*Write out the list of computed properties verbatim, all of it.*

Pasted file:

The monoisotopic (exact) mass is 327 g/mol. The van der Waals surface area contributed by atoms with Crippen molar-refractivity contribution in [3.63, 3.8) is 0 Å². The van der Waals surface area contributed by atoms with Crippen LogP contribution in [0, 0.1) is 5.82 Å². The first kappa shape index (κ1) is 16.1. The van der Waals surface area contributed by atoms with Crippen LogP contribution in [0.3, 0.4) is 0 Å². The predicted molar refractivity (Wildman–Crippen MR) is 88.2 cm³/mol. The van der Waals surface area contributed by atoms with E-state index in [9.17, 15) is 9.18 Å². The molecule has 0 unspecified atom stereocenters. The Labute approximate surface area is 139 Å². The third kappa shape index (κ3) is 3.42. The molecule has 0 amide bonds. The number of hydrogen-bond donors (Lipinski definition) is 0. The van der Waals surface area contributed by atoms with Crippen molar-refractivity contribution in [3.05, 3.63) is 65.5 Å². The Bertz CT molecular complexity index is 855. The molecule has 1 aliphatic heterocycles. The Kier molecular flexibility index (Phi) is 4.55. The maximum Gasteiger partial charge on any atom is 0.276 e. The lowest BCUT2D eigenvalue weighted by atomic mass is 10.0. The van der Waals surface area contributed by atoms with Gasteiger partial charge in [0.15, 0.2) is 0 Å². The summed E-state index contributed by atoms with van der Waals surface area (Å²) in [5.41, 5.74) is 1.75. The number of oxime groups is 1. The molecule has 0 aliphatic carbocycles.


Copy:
The monoisotopic (exact) mass is 327 g/mol. The van der Waals surface area contributed by atoms with Crippen molar-refractivity contribution in [3.63, 3.8) is 0 Å². The van der Waals surface area contributed by atoms with Crippen LogP contribution in [0, 0.1) is 5.82 Å². The first kappa shape index (κ1) is 16.1. The van der Waals surface area contributed by atoms with Crippen LogP contribution in [0.3, 0.4) is 0 Å². The predicted molar refractivity (Wildman–Crippen MR) is 88.2 cm³/mol. The van der Waals surface area contributed by atoms with E-state index in [9.17, 15) is 9.18 Å². The molecule has 0 unspecified atom stereocenters. The Labute approximate surface area is 139 Å². The third kappa shape index (κ3) is 3.42. The molecule has 0 amide bonds. The number of hydrogen-bond donors (Lipinski definition) is 0. The van der Waals surface area contributed by atoms with Crippen molar-refractivity contribution in [3.05, 3.63) is 65.5 Å². The Bertz CT molecular complexity index is 855. The molecule has 1 aliphatic heterocycles. The Kier molecular flexibility index (Phi) is 4.55. The maximum Gasteiger partial charge on any atom is 0.276 e. The lowest BCUT2D eigenvalue weighted by atomic mass is 10.0. The van der Waals surface area contributed by atoms with Gasteiger partial charge in [0.15, 0.2) is 0 Å². The summed E-state index contributed by atoms with van der Waals surface area (Å²) in [5.41, 5.74) is 1.75. The number of oxime groups is 1. The molecule has 0 aliphatic carbocycles.